- What Is HARO?
- How to Write a Successful Pitch
- Be Selective
- Respond Quickly
- Or, Wait to Respond Until Right Before the Deadline
- Put "HARO:” at the Beginning of Your Subject Line
- Personalized Greeting
- … then Jump Right In
- 300+ Words
- Make It Quotable
- Include Something Unique
- Add a Conclusion
- Double-Check Your Info
- Track Your Results
Table of Contents
Help a Reporter Out (HARO) is a powerful tool for building backlinks.
Not just any backlinks, either — high-quality ones. Links from sites that can be very difficult to get links from otherwise.
But HARO is competitive. After all, the Cision-owned platform has over one million users. I actually put out a HARO call for quotes to use in this article (you can read some below), and I got 75 responses in just a few hours. That’s some heavy competition!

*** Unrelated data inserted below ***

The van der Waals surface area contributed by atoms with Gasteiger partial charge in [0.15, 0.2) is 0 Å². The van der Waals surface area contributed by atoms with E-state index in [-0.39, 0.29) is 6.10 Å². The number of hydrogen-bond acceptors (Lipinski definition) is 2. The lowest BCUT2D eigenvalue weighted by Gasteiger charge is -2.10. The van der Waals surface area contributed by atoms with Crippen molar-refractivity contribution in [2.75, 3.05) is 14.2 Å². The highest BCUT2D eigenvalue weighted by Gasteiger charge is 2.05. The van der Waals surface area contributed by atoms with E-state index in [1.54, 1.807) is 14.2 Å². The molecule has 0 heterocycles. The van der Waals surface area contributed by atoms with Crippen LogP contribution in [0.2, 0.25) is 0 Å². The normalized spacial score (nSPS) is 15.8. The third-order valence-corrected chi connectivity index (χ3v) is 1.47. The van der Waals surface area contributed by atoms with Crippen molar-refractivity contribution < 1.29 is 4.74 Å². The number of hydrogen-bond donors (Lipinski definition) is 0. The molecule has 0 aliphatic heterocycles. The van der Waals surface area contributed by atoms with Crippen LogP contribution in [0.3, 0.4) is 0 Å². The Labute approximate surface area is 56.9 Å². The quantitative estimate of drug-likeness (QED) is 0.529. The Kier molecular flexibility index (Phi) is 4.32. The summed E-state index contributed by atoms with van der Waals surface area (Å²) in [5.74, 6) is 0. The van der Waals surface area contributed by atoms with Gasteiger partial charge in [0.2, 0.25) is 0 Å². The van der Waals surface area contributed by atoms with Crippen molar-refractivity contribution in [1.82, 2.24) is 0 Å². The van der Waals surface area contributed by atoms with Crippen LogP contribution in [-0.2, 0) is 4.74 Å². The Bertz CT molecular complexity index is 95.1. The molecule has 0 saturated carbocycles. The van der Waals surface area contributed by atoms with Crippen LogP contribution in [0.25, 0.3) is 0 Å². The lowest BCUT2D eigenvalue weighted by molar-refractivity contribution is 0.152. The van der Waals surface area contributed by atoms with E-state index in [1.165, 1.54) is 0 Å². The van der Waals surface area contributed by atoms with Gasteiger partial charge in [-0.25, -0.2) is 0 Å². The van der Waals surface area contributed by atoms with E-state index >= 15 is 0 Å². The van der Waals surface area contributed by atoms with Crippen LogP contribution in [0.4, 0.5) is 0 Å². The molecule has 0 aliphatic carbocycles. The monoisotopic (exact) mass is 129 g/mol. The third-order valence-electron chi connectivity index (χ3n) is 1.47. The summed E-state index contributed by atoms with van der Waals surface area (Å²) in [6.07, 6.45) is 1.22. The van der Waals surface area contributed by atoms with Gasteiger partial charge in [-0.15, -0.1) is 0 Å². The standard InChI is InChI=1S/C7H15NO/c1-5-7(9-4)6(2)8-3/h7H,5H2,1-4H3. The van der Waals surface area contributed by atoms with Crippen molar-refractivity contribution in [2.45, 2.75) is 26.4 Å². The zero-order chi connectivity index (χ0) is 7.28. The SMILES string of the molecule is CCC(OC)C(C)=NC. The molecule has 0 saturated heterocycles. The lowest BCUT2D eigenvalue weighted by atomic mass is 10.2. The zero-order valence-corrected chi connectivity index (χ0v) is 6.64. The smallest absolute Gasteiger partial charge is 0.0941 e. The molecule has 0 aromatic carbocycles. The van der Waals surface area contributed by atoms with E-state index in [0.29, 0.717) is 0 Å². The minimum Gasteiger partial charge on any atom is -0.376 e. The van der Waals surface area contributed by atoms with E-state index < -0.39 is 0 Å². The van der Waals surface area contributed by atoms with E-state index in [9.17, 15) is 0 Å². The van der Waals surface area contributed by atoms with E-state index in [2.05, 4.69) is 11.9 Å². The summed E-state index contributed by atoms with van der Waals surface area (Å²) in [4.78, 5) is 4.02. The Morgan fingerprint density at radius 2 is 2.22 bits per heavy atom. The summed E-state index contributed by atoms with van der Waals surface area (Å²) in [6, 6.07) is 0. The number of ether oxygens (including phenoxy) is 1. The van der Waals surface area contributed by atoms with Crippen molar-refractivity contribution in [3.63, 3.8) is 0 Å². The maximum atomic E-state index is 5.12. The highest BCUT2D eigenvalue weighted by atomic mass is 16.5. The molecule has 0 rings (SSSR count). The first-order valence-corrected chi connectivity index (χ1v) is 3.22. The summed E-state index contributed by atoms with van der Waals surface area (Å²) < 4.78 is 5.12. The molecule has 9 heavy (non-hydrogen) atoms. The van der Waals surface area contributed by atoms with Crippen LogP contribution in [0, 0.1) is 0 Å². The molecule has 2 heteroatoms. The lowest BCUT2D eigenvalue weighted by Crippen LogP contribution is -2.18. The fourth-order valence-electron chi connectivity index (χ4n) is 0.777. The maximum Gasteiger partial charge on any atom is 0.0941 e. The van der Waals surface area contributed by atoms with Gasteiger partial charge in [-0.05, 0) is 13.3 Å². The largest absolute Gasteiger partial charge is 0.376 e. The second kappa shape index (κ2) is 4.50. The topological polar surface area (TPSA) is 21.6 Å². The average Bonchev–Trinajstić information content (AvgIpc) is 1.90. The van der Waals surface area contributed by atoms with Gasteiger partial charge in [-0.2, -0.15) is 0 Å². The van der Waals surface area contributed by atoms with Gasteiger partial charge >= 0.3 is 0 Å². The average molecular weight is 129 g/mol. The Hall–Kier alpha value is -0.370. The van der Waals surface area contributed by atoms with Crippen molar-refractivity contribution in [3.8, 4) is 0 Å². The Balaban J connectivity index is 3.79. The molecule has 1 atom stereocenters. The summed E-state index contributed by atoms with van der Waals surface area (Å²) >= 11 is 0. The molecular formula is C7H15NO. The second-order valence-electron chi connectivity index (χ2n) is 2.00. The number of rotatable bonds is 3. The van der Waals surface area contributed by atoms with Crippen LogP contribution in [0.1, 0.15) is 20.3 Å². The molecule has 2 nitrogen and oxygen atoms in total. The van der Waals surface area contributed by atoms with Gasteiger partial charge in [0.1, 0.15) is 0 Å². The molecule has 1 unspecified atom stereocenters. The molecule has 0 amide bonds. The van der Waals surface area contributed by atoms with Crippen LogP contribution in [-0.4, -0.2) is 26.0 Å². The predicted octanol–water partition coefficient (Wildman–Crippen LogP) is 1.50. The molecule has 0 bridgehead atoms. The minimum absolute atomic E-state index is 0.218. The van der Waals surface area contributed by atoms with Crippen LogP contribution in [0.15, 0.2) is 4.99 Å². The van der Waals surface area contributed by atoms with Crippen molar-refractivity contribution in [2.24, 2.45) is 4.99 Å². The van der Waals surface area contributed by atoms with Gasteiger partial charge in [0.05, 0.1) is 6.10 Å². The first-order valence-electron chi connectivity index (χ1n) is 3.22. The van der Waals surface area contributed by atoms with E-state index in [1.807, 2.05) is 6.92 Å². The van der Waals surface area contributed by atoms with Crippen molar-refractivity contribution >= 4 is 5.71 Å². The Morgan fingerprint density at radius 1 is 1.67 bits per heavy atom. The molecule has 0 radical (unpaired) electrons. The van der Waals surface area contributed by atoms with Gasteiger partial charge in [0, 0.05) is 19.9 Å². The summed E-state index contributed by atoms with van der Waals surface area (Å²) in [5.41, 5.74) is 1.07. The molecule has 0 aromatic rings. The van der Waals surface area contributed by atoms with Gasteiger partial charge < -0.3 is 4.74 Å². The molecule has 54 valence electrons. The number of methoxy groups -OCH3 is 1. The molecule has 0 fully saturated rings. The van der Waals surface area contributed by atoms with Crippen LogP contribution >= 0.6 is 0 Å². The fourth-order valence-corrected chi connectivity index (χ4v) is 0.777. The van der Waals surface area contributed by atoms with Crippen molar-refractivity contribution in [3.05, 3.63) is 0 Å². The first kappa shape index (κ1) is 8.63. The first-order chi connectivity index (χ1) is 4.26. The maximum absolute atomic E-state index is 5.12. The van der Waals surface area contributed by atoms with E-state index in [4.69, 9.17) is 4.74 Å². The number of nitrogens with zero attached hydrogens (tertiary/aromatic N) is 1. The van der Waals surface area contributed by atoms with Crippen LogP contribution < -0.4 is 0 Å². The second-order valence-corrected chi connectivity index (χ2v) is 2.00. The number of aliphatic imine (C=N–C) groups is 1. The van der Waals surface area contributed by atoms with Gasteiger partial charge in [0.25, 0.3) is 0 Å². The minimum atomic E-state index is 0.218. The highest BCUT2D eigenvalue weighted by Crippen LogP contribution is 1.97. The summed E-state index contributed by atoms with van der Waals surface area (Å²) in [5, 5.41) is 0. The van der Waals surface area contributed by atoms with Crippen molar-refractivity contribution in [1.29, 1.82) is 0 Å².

So how do you make your pitches stand out? How do you increase your chances of landing a quote and earning a backlink?
Read on for some helpful tips.
What Is HARO?
If you’re here because you’ve heard about HARO but still don’t understand what it is, let me explain:
Help A Reporter Out is a digital PR platform that connects journalists and bloggers with expert sources.
These writers submit “query” listings through helpareporter.com, and those listings are distributed widely through HARO’s daily emails.
Each newsletter contains dozens of queries related to different topics. Over 1 million people receive the newsletter every day. Recipients can browse the email, choose the topics they want to respond to, and send their pitches directly to the author.
The author then reviews the pitches and chooses the ones to quote in their article.